Thanks to Nebadon who helped me get a pulse on my memory usage. Interesting experience tonight was that now that I’ve started using MySQL and making sure to kill off zombie ../cli processes, my memory use is down toward 780 MB, rather than the 1.4 GB I’d mentioned on IRC. At that size, there does not seem to be too much memory use penalty under Linux+mono versus native Windows servers running OpenSim. Selfishly, I’m glad of that because I’ve already switched my opensim test servers off of Windows and onto Ubuntu, and I’d prefer not to come across too many reasons to want to go back!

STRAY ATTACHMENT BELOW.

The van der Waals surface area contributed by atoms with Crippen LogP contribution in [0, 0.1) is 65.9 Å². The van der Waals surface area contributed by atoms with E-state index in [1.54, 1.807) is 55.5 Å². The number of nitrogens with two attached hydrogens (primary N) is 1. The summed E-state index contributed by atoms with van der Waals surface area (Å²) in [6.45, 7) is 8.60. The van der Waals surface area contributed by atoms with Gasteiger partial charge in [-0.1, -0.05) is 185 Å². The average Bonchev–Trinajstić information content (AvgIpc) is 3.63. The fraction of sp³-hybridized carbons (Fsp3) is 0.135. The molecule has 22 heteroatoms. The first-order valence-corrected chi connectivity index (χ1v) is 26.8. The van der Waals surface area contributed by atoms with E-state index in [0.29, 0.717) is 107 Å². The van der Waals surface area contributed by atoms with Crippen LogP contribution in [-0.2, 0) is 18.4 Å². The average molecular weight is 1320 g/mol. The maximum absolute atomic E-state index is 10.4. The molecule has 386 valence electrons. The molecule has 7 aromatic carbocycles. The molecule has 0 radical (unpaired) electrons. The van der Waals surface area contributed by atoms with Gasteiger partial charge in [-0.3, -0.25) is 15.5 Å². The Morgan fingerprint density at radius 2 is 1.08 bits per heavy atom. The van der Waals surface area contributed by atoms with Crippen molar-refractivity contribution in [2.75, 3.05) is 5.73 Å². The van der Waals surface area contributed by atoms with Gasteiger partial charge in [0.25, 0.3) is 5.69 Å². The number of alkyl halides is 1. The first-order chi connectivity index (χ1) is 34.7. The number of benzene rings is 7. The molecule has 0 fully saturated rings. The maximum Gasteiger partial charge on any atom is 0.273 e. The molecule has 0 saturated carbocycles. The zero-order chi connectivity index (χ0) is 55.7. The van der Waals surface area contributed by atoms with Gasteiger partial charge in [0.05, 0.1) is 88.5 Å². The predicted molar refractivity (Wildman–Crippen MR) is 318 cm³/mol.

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Jun 17 2008

Reflective DEM has been gridded

Published by under OpenSim

After mucking around a bit, I was able to use free tools to browse the contents of the classified LiDAR, then used ArcGIS 9.2 tools from 3D Analyst and ERDAS Imagine to get where I wanted to go with this surface. First, I needed to know how many returns there were, and what each of the classes meant. The LAStools info function helped there. Then I used ArcGIS 9.2 3D Analyst “LAS to multipoint” conversion tool, but selected only the first return. Multipoint was an annoying format because it did not seem to fit anywhere in the cool new ESRI “terrain” feature data type. In the end, I gave up on ESRI terrain and went straight to the classic TIN. For maximum overlap, I did not filter out any specific angle from nadir, taking whatever was sent along from the contractor to Alameda County.